Tissington Trail

The Tissington Trail is a former railway line running from Ashbourne in Derbyshire to the village of Parsley Hay in the Peak District National Park, not far from Arbor Low stone circle. It covers a distance of approximately 13.5 miles a goes steadily uphill all the way. Just before it reaches Parsley Hay it is joined by the High Peak Trail which continues on from there up to Buxton. The trail is a walking and cycling route and part of the Sustrans National Cycle Network. Sustrans is a charity dedicated to creating and expanding a network of safe cycling routes, largely traffic free, around the UK down quiet country lanes and along off-road trails and paths beside rivers or canals and through scenic countryside.

We cycled part of the Tissington Trail many moons ago with our three then very young children. Our eldest son on his own bike, our daughter on a seat on the crossbar of my husband’s bike and our youngest son in a kiddie seat on the back of my bike. We had not been there since until we cycled part of both it and the High Peak Trail on our recent Eroica Britannia ride so, with our ‘new’ Mixte bikes, which we had specifically bought to do this kind of trail riding, we decided it was high time we rode the whole trail.

Site of former Tissington Station

Former Tissington Station site

Last Wednesday we packed up the bikes and took ourselves up to Ashbourne, the nearest end of the trail to our home since we had to do the ‘there and back again’ route and return to the car. It was a lovely warm day but as much of the trail is through woodland it was nice and shady. From time to time you come out from the trees to spectacular views over the surrounding Derbyshire hills and vales. If needed there are places to hire bikes at both ends of the trail where you can also get refreshments and there are several other places along the route for café stops as well – even more in the school summer holidays.  Our first brief refreshment stop was at the site of the former Tissington Station.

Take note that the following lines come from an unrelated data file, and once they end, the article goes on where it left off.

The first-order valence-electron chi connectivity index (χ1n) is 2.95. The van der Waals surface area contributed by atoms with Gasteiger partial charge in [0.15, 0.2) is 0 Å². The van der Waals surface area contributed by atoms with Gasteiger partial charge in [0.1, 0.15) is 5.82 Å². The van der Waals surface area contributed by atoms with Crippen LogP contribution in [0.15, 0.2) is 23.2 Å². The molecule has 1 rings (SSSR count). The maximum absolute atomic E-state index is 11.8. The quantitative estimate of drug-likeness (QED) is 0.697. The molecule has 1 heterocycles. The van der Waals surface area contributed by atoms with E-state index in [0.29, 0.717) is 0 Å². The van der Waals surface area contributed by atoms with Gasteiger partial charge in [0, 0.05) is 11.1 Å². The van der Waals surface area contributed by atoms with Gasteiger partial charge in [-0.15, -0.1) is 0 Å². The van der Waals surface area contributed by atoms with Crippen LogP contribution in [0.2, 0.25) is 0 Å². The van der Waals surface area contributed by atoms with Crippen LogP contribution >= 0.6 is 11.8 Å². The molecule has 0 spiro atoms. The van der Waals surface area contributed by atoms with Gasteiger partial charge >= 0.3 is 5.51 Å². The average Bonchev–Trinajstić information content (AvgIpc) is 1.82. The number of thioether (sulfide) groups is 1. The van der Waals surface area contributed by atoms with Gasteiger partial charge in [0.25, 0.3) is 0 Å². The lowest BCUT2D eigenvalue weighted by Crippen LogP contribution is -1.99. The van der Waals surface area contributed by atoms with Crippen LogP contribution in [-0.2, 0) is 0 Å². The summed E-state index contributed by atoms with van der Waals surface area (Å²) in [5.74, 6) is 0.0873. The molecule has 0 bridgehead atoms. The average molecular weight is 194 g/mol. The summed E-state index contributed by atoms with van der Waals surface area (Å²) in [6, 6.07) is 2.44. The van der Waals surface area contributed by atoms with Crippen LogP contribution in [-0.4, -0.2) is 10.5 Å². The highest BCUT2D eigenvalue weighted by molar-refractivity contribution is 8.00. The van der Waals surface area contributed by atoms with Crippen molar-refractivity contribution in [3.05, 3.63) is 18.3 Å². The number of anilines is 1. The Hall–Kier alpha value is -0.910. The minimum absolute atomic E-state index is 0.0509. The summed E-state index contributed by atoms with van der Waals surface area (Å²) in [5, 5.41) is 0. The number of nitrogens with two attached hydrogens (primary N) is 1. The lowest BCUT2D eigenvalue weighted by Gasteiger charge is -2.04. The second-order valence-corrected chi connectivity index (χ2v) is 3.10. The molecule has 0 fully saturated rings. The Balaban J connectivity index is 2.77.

Parsley Hay Bike Hire and Cafe

Parsley Hay bike hire and cafe

Further up the trail Hartington Signal box is one of the picnic places where you can buy refreshments in the summer holidays but it was not open when we were there. Never-the-less we stopped for a drink and a muesli bar that we carried with us. Then it was on to Parsley Hay where we stopped for lunch.

Just by way of variation, rather than simply turn round and return the way we came we decided to turn off along the High Peak Trail where it joins the Tissington Trail just below Parsley Hay. This trail is not quite such a good surface as the Tissington Trail, being not as smooth with rather more rough gravel, though still a safe enough ride. To continue along the High Peak Trail would have taken us too far away from where we had left the car in Ashbourne so after only a short distance we left the trail to cycle up a short but very rough track in order to reach the road (I walked!) and then a couple of miles by road until we could once more join the Tissington trail at Hartington Signal Box. From there is was gently downhill all the way back to Ashbourne, with another brief stop at Tissington on the way.

Hartington Signal Box

Hartington Signal Box

Despite not yet being the school holidays we met quite a number of dog-walkers, hikers, other cyclist and horse-riders along the way so you do have to take a bit of care – in places it is quite narrow and passing can be a little difficult. I expect during the holidays there are even more people making use of this wonderful off-road facility.